Karp’s Sweet Quince Update

Karp's Sweet Quince

Several years ago I planted a variety of quince called Karp’s Sweet Quince, named after local pomologist and writer David Karp. This variety comes from Peru and is unusual in that it can be eaten fresh.

But my quince tree has struggled a bit. The soil it occupies is not the best and it’s been plagued with fungal issues. But I can report that you can, indeed, eat the fruit fresh. The texture was not the best, but the fruit I ate was damaged and immature so it was not exactly a fair sample.

Quince is not the only tree I’ve been having trouble with. Thrips took out our crop of nectaplums and damaged our nectarines. I’ve vowed this winter to pay more attention to the needs of our fruit trees. Towards that end I’m reading Michael Phillip’s book The Holistic Orchard. If you have an idea what the damage on my quince is caused by I’d appreciate a comment. David Karp thought it might be brown rot with some insect damage.

If you live in the Los Angeles area, Weiser Family Farms should be selling a small amount of Karp’s Sweet Quince at local farmer’s markets. But you’ll have to beat away the artisinal jam producers and celebrity chefs if you want to get your hands on some.

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  1. Quince is known as Membrillo in Peru and it is delicate even there. From what I know, they like well drained clay soil that’s slightly acidic. They like cool nights and warm days and they need to be fertilized when flowering. According to a friend of mine, keep moist, but be careful of overwatering. Fertilize when flowering. They use potash in Peru and Colombia. Google “Como Plantar y Cuidar un Membrillo” There are loads of advice from gardeners in Latin America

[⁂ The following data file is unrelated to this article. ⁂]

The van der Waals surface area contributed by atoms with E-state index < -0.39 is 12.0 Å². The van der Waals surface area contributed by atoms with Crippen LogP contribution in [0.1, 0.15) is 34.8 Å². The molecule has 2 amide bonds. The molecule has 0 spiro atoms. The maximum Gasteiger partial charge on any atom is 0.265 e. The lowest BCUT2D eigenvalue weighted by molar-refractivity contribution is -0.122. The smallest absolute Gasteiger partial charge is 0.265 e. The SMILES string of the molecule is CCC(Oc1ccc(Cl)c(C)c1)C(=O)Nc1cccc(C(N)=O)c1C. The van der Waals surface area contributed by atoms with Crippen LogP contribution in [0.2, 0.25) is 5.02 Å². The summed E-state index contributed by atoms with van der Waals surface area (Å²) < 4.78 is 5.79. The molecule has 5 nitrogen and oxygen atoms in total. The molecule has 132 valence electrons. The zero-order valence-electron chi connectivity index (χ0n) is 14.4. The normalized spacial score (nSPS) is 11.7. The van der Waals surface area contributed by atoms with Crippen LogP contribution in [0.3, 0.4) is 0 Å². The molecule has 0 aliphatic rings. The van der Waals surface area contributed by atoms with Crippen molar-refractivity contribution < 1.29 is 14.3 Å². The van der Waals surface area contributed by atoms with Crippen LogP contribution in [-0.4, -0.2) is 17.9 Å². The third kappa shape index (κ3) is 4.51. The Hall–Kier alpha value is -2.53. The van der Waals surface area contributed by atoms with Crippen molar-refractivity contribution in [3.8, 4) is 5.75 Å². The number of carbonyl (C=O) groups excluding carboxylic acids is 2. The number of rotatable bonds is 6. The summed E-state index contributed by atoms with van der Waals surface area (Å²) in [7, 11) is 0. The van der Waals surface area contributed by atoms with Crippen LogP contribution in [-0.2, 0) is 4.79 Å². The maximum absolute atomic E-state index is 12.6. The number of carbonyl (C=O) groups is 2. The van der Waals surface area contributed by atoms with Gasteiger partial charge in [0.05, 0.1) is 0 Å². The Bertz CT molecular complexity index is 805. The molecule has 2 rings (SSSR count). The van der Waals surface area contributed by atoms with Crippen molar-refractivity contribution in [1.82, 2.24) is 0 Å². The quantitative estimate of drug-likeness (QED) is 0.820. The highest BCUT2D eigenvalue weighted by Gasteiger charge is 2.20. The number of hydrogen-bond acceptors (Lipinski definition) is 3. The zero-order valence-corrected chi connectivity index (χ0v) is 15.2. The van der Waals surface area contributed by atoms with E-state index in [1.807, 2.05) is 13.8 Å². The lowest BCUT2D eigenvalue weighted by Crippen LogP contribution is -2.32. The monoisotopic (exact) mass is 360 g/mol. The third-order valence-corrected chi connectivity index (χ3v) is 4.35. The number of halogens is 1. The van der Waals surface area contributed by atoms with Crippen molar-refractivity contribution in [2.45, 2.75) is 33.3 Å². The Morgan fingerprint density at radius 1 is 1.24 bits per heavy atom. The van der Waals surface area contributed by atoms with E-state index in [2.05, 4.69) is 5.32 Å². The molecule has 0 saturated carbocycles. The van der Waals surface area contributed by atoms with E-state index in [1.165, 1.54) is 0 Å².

2. The Holistic Orchard is my go to book with any questions concerning fruit production. Quince is a relative to apples, in the pomme family, and my understanding is that they can be highly suseptible to fire blight. While that does not appear to match symptoms of fire blight, it would be worth looking into. Other than that, I hope you can figure something out.

    I have found Michael Phillips idea about the application of compost tea to fruit trees to be very beneficial to overall tree health. It is a bit of a chore, but well worth it if you can make bigger batches at a time, and then use a back sprayer to apply the tea.

    • Andy – I wasn’t familiar with Michael Phillips. Thanks to your reference, I found some very useful videos of his on YouTube.

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